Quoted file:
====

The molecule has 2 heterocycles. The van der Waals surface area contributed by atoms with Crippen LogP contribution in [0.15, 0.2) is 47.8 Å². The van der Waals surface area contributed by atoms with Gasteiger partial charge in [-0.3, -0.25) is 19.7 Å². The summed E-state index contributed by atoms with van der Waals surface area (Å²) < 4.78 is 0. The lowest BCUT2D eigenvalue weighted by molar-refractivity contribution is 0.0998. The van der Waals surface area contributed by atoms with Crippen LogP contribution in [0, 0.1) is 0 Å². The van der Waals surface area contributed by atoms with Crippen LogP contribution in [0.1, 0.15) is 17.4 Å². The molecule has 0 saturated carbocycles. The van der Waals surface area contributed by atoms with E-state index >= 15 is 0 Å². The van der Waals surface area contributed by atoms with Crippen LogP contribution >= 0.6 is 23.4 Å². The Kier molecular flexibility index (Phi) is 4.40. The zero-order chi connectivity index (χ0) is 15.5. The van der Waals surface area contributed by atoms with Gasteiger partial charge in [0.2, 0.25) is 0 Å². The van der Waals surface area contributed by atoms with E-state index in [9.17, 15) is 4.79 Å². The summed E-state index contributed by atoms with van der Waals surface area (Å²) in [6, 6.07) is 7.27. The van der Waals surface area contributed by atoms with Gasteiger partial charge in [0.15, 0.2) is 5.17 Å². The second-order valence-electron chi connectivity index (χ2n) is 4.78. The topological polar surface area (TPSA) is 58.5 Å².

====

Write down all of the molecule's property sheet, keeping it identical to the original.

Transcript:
The molecule has 2 heterocycles. The van der Waals surface area contributed by atoms with Crippen LogP contribution in [0.15, 0.2) is 47.8 Å². The van der Waals surface area contributed by atoms with Gasteiger partial charge in [-0.3, -0.25) is 19.7 Å². The summed E-state index contributed by atoms with van der Waals surface area (Å²) < 4.78 is 0. The lowest BCUT2D eigenvalue weighted by molar-refractivity contribution is 0.0998. The van der Waals surface area contributed by atoms with Crippen LogP contribution in [0, 0.1) is 0 Å². The van der Waals surface area contributed by atoms with Crippen LogP contribution in [0.1, 0.15) is 17.4 Å². The molecule has 0 saturated carbocycles. The van der Waals surface area contributed by atoms with E-state index >= 15 is 0 Å². The van der Waals surface area contributed by atoms with Crippen LogP contribution >= 0.6 is 23.4 Å². The Kier molecular flexibility index (Phi) is 4.40. The zero-order chi connectivity index (χ0) is 15.5. The van der Waals surface area contributed by atoms with Gasteiger partial charge in [0.2, 0.25) is 0 Å². The van der Waals surface area contributed by atoms with E-state index in [9.17, 15) is 4.79 Å². The summed E-state index contributed by atoms with van der Waals surface area (Å²) in [6, 6.07) is 7.27. The van der Waals surface area contributed by atoms with Gasteiger partial charge in [0.15, 0.2) is 5.17 Å². The second-order valence-electron chi connectivity index (χ2n) is 4.78. The topological polar surface area (TPSA) is 58.5 Å².